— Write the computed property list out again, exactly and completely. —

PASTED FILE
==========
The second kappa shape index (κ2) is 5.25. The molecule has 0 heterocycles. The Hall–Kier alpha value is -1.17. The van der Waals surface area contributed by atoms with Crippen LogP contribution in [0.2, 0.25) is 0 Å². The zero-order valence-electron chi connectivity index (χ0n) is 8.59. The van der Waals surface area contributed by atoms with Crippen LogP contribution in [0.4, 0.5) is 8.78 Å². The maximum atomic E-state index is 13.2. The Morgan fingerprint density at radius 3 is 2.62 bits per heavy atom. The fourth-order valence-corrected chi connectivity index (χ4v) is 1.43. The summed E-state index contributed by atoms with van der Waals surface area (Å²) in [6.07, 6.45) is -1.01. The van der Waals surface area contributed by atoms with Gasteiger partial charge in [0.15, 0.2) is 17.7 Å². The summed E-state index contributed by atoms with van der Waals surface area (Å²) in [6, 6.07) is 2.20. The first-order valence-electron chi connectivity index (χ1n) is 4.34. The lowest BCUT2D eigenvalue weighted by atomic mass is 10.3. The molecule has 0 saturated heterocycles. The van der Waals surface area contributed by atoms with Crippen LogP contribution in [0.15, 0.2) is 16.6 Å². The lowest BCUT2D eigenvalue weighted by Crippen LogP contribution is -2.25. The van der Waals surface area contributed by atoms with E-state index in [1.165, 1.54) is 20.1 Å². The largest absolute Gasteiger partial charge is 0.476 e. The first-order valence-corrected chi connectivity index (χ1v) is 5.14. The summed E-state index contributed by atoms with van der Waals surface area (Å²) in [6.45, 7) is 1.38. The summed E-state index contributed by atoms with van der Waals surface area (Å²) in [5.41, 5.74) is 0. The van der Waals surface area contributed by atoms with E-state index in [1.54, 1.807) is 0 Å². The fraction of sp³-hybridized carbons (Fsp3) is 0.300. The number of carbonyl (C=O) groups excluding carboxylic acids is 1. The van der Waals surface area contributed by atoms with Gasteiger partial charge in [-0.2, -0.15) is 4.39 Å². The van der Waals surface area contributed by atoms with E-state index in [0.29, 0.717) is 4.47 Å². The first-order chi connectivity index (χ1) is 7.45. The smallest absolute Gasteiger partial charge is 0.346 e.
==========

The second kappa shape index (κ2) is 5.25. The molecule has 0 heterocycles. The Hall–Kier alpha value is -1.17. The van der Waals surface area contributed by atoms with Crippen LogP contribution in [0.2, 0.25) is 0 Å². The zero-order valence-electron chi connectivity index (χ0n) is 8.59. The van der Waals surface area contributed by atoms with Crippen LogP contribution in [0.4, 0.5) is 8.78 Å². The maximum atomic E-state index is 13.2. The Morgan fingerprint density at radius 3 is 2.62 bits per heavy atom. The fourth-order valence-corrected chi connectivity index (χ4v) is 1.43. The summed E-state index contributed by atoms with van der Waals surface area (Å²) in [6.07, 6.45) is -1.01. The van der Waals surface area contributed by atoms with Gasteiger partial charge in [0.15, 0.2) is 17.7 Å². The summed E-state index contributed by atoms with van der Waals surface area (Å²) in [6, 6.07) is 2.20. The first-order valence-electron chi connectivity index (χ1n) is 4.34. The lowest BCUT2D eigenvalue weighted by atomic mass is 10.3. The molecule has 0 saturated heterocycles. The van der Waals surface area contributed by atoms with Crippen LogP contribution in [0.15, 0.2) is 16.6 Å². The lowest BCUT2D eigenvalue weighted by Crippen LogP contribution is -2.25. The van der Waals surface area contributed by atoms with E-state index in [1.165, 1.54) is 20.1 Å². The largest absolute Gasteiger partial charge is 0.476 e. The first-order valence-corrected chi connectivity index (χ1v) is 5.14. The summed E-state index contributed by atoms with van der Waals surface area (Å²) in [6.45, 7) is 1.38. The summed E-state index contributed by atoms with van der Waals surface area (Å²) in [5.41, 5.74) is 0. The van der Waals surface area contributed by atoms with E-state index in [1.54, 1.807) is 0 Å². The fraction of sp³-hybridized carbons (Fsp3) is 0.300. The number of carbonyl (C=O) groups excluding carboxylic acids is 1. The van der Waals surface area contributed by atoms with Gasteiger partial charge in [-0.2, -0.15) is 4.39 Å². The van der Waals surface area contributed by atoms with E-state index in [0.29, 0.717) is 4.47 Å². The first-order chi connectivity index (χ1) is 7.45. The smallest absolute Gasteiger partial charge is 0.346 e.